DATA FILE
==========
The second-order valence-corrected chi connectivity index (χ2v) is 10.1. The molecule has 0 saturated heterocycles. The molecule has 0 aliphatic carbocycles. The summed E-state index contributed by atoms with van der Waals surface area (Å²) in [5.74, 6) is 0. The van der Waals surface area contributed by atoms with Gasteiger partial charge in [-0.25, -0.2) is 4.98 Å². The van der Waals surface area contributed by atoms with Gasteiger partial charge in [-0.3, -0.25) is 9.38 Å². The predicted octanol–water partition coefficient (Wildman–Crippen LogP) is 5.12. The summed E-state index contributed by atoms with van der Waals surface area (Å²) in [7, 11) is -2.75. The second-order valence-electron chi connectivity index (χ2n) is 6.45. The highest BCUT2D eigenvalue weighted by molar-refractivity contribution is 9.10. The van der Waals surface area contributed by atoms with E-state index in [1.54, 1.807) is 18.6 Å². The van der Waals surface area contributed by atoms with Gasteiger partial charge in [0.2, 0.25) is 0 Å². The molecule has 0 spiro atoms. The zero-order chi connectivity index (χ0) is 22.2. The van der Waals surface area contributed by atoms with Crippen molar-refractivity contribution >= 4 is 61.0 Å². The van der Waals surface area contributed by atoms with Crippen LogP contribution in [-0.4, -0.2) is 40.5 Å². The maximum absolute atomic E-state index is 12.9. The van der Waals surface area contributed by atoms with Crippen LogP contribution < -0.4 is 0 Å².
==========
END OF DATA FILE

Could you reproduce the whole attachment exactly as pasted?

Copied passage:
The second-order valence-corrected chi connectivity index (χ2v) is 10.1. The molecule has 0 saturated heterocycles. The molecule has 0 aliphatic carbocycles. The summed E-state index contributed by atoms with van der Waals surface area (Å²) in [5.74, 6) is 0. The van der Waals surface area contributed by atoms with Gasteiger partial charge in [-0.25, -0.2) is 4.98 Å². The van der Waals surface area contributed by atoms with Gasteiger partial charge in [-0.3, -0.25) is 9.38 Å². The predicted octanol–water partition coefficient (Wildman–Crippen LogP) is 5.12. The summed E-state index contributed by atoms with van der Waals surface area (Å²) in [7, 11) is -2.75. The second-order valence-electron chi connectivity index (χ2n) is 6.45. The highest BCUT2D eigenvalue weighted by molar-refractivity contribution is 9.10. The van der Waals surface area contributed by atoms with E-state index in [1.54, 1.807) is 18.6 Å². The van der Waals surface area contributed by atoms with Gasteiger partial charge in [0.2, 0.25) is 0 Å². The molecule has 0 spiro atoms. The zero-order chi connectivity index (χ0) is 22.2. The van der Waals surface area contributed by atoms with Crippen molar-refractivity contribution >= 4 is 61.0 Å². The van der Waals surface area contributed by atoms with Crippen LogP contribution in [-0.4, -0.2) is 40.5 Å². The maximum absolute atomic E-state index is 12.9. The van der Waals surface area contributed by atoms with Crippen LogP contribution < -0.4 is 0 Å².